Ottawa

Naloxone increasingly ineffective against drug combos

Workers on the front lines of Ottawa's opioid crisis say the life-saving antidote naloxone is increasingly ineffective because drug users are showing up with lethal and often unknown combinations of dangerous narcotics in their systems.

At least 3 drug-related deaths in Ottawa over last week

Ottawa Inner City Health is seeing an increasing number of drug combinations that result in unpredictable reactions. (Darryl Dyck/Canadian Press)

Workers on the front lines of Ottawa's opioid crisis say the life-saving antidote naloxone is increasingly ineffective because drug users are showing up with lethal and often unknown combinations of dangerous narcotics in their systems.

Wendy Muckle, executive director of Ottawa Inner City Health, said clients are turning up at the organization's supervised injection site on Murray Street thinking they've consumed an opioid, but it turns out to be something else. 

When staff administer naloxone, the antidote doesn't have the desired effect.

It's a very strange and confusing picture these days. It's hard to know what you're dealing with.- Wendy Muckle, Ottawa Inner City Health

"Increasingly, that's not working out that well for us because the drugs seem to have other things in them. We don't always — in fact we often don't know what they are. But it seems like the drugs are now showing up in very strange combinations, and as a result it causes really strange reactions," Muckle said.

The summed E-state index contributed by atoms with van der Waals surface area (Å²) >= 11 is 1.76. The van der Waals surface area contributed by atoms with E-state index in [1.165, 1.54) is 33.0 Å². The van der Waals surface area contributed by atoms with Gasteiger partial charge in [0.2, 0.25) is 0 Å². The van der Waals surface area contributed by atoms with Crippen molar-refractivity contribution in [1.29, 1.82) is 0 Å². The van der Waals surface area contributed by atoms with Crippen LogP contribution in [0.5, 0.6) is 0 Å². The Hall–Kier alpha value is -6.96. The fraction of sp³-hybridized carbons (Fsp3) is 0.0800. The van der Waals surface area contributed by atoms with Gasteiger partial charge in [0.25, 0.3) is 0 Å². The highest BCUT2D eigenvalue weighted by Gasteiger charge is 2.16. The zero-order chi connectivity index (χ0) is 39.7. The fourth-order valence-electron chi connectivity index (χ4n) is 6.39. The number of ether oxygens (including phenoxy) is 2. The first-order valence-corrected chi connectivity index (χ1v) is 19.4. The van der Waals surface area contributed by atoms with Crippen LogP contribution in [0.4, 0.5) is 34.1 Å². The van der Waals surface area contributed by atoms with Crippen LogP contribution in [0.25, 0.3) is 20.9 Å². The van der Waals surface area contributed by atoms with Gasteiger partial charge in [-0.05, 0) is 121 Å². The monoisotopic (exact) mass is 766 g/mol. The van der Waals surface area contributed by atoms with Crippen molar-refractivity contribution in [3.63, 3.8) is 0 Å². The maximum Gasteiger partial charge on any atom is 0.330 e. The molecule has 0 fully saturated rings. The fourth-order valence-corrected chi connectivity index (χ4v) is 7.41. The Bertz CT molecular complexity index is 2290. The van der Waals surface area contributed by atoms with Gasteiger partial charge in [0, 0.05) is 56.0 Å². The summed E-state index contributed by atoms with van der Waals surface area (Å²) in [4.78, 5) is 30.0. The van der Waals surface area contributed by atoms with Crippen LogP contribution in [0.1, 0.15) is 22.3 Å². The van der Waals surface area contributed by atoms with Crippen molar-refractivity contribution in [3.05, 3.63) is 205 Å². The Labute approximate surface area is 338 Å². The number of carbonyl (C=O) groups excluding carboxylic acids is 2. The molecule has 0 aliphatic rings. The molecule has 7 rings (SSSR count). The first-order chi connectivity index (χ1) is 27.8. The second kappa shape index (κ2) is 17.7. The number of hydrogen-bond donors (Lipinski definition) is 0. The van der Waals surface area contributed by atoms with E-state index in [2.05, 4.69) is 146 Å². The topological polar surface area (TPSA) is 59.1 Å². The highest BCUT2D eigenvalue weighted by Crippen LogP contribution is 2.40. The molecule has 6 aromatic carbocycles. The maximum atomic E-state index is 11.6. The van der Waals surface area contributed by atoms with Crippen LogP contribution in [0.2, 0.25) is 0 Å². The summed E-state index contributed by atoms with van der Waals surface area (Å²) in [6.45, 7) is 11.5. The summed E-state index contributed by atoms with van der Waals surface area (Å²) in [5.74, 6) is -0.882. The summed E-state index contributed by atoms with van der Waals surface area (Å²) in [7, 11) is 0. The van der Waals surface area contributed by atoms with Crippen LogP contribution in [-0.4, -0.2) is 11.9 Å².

"So even if you follow the usual protocol and do the usual kinds of things, you may not get the result that you were hoping for."

Ottawa Inner City Health executive director Wendy Muckle said she's aware of at least three drug-related deaths in Ottawa over the last week, including one client who overdosed at the organization's Murray Street supervised injection site. (Michel Aspirot/CBC)

3 deaths in last week

One client died in hospital after overdosing at the Murray Street site, Muckle said. 

She's aware of at least two other drug-related deaths in Ottawa in the past week, but said there were likely more.

"The point is that we have an extremely toxic drug supply … and Ottawa seems to be particularly affected by this," Muckle said. 

"It's a very strange and confusing picture these days. It's hard to know what you're dealing with."

Paramedics say naloxone only works to reverse the effects of opioid overdose, and are ineffective against drugs such as cocaine, speed or GHB. 

Marc-Antoine Deschamps with the Ottawa Paramedic Service says drug users can never really know what's in the street drugs they take. (Krystalle Ramlakhan/CBC)

"Any drug can contain opioids, [and] the opposite is also true. Opioids can contain other drugs," said Marc-Antoine Deschamps, public information officer with the Ottawa Paramedic Service.

"It can contain caffeine, it can contain cocaine, speed ... [and] create an overdose that will not be responsive to naloxone." 

Both Ottawa Public Health and the Ottawa Overdose Prevention and Response Task Force remind residents that any drug can be cut with fentanyl.

Drug users are reminded not to take drugs alone, and to call 911 whenever naloxone is administered.

Marc-Antoine Deschamps, public information officer with the Ottawa Paramedic Service, says opioids bought on the street may contain other drugs for which naloxone is not an effective antidote. 0:33

About the Author

Krystalle Ramlakhan is a multi-platform journalist with CBC Ottawa. She has also worked for CBC in P.E.I., Winnipeg and Iqaluit.